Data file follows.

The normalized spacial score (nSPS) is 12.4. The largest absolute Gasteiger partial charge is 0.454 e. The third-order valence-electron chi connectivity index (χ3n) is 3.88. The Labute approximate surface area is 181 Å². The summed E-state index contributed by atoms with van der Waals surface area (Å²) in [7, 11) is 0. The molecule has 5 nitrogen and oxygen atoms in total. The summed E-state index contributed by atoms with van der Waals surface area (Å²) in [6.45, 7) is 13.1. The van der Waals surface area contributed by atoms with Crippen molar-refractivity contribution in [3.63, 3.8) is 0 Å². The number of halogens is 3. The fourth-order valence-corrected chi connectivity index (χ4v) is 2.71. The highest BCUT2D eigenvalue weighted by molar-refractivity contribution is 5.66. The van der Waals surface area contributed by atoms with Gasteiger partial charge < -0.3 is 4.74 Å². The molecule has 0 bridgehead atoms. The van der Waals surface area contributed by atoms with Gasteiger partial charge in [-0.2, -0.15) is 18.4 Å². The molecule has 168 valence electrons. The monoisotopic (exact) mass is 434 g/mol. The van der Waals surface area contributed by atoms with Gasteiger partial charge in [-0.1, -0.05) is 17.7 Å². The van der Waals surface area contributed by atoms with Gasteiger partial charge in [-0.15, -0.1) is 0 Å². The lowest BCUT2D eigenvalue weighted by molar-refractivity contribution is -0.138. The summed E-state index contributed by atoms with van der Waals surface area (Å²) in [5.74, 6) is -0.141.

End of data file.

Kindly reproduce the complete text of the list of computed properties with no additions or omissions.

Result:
The normalized spacial score (nSPS) is 12.4. The largest absolute Gasteiger partial charge is 0.454 e. The third-order valence-electron chi connectivity index (χ3n) is 3.88. The Labute approximate surface area is 181 Å². The summed E-state index contributed by atoms with van der Waals surface area (Å²) in [7, 11) is 0. The molecule has 5 nitrogen and oxygen atoms in total. The summed E-state index contributed by atoms with van der Waals surface area (Å²) in [6.45, 7) is 13.1. The van der Waals surface area contributed by atoms with Crippen molar-refractivity contribution in [3.63, 3.8) is 0 Å². The number of halogens is 3. The fourth-order valence-corrected chi connectivity index (χ4v) is 2.71. The highest BCUT2D eigenvalue weighted by molar-refractivity contribution is 5.66. The van der Waals surface area contributed by atoms with Gasteiger partial charge < -0.3 is 4.74 Å². The molecule has 0 bridgehead atoms. The van der Waals surface area contributed by atoms with Gasteiger partial charge in [-0.2, -0.15) is 18.4 Å². The molecule has 168 valence electrons. The monoisotopic (exact) mass is 434 g/mol. The van der Waals surface area contributed by atoms with Gasteiger partial charge in [-0.1, -0.05) is 17.7 Å². The van der Waals surface area contributed by atoms with Gasteiger partial charge in [-0.15, -0.1) is 0 Å². The lowest BCUT2D eigenvalue weighted by molar-refractivity contribution is -0.138. The summed E-state index contributed by atoms with van der Waals surface area (Å²) in [5.74, 6) is -0.141.